The administration “reset” frayed U.S.-Russian relations, in part by reconfiguring a planned American missile-defense shield in Europe to a profile less threatening to Moscow. In turn, Russia backed a New Strategic Arms Reduction Treaty, a key nonproliferation goal for Obama. Moscow also eventually acceded to the toughest sanctions to date on Iran to counter its nuclear ambitions. The reset did little to change the Kremlin’s authoritarian ways at home, however, and since hard-liner Vladimir Putin’s return to Russia’s presidency, he has embraced some of the most bellicose anti-Western rhetoric heard from Moscow in years.
As an increasingly self-confident China greatly ramped up military spending and began aggressively staking territorial claims in the South China Sea, the Obama administration responded with a strategic pivot toward Asia that will bolster the U.S. military presence and forge closer military ties to Asian nations, such as Australia, India, Japan, the Philippines, and South Korea. This decision builds upon a venerable strategy, followed by successive administrations, of both engaging the rising Chinese giant and hedging against Beijing’s becoming a more belligerent power.
The administration’s record in the Middle East is decidedly more mixed. Obama traveled to Cairo in June 2009 and gave a “New Beginning” speech reaching out to the Muslim world, promising in part to pursue a two-state solution to the Israeli-Palestinian conflict that remains a constant irritant in U.S.-Arab relations. He called on the Palestinians to renounce violence, and on Israel to halt settlement activity in the occupied territories that is viewed as illegitimate under international law. However, when Israel refused to freeze all of its settlement-building and pushed back against U.S. pressure, the administration’s Muslim outreach bogged down.
The Arab Spring revolutions of 2011 then put the Obama administration in reactive mode. The president called on Egypt’s Hosni Mubarak to step aside, let allies France and Great Britain take the lead in a NATO air operation that ousted Libya’s Muammar el-Qaddafi, and refused to intervene militarily to stop Syria’s strongman, Bashar al-Assad, from waging war on his people.
The Obama administration balanced its “soft power” diplomacy by surging tens of thousands of U.S. troops to Afghanistan (after fulfilling a pledge to withdraw U.S. forces from Iraq), and greatly increased its targeting of terrorist leaders. Last year a Navy SEAL team killed al-Qaida’s chief, Osama bin Laden, in his hideout in Abbottabad, Pakistan. (National security is the subject of a future article in this issues series.)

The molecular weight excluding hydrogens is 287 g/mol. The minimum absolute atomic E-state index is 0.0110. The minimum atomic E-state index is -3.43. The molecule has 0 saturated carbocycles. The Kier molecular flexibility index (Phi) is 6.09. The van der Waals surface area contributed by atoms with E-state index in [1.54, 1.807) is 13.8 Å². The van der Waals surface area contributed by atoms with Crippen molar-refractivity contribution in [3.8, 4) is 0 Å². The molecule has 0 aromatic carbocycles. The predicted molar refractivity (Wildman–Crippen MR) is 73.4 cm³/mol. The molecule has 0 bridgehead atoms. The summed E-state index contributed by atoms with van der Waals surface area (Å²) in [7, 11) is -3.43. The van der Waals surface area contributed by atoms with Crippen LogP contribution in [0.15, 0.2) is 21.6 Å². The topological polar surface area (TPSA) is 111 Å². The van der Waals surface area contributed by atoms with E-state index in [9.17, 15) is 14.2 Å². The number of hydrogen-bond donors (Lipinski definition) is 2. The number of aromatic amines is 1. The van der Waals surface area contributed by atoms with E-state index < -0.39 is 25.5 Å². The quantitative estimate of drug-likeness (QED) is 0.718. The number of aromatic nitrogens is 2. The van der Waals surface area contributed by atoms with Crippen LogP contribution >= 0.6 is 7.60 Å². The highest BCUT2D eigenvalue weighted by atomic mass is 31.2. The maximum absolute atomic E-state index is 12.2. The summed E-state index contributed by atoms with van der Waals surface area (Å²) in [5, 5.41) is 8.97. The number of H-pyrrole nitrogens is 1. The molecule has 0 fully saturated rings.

Last month, Vice President Joe Biden previewed the administration’s closing argument on its first-term foreign policy, in a speech at New York University: “Three and a half years ago, when President Obama and I took office, and stepped into that Oval Office, our nation had been engaged in two wars for the better part of a decade. Al-Qaida was resurgent, and Osama bin Laden was at large. Our alliances were dangerously frayed. And our economy—the foundation of our national security—was on the precipice of a new depression.” In response, Biden said, Obama initiated strategies for ending the wars in Iraq and Afghanistan, stepped up targeted killings that decimated al-Qaida’s leadership, and stabilized the economy with tough decisions such as the bailout of Detroit. “If you’re looking for a bumper sticker to sum up how President Obama has handled what we inherited, it’s pretty simple: Osama bin Laden is dead and General Motors is alive.”
Bumper stickers aside, the Obama doctrine that has emerged after nearly four years—multilateral and mindful of international institutions such as the United Nations, consensus-building and engaging of allies and adversaries alike, occasionally tough-minded in the use of force—places the administration in the mainstream “liberal internationalist” tradition in world affairs, or what the authors of Bending History call “progressive pragmatism.” That essentially realist worldview explains why a number of Obama’s top foreign-policy initiatives have drawn support from notable moderate Republicans, including former Defense Secretary Robert Gates; former Sen. Chuck Hagel; Sen. Richard Lugar of Indiana; and former Secretaries of State Colin Powell, George Shultz, and Henry Kissinger. It has also produced a Democratic president who polls better on foreign than domestic policy, and better on national security than his GOP rival.
“Obama came into office at the very height of a nearly unprecedented financial crisis, which accelerated the rise of China and other developing countries, and meant that the global distribution of power was going to be less tilted in America’s favor than in the past,” said Kenneth Lieberthal, one of the authors of Bending History. “Whether you call him a ‘progressive pragmatist’ or a ‘liberal realist,’ I think Obama generally fashioned a foreign policy that made reasonable adjustments to the reality that the United States’ leverage, while still greater than anyone else’s, is somewhat reduced in this era.”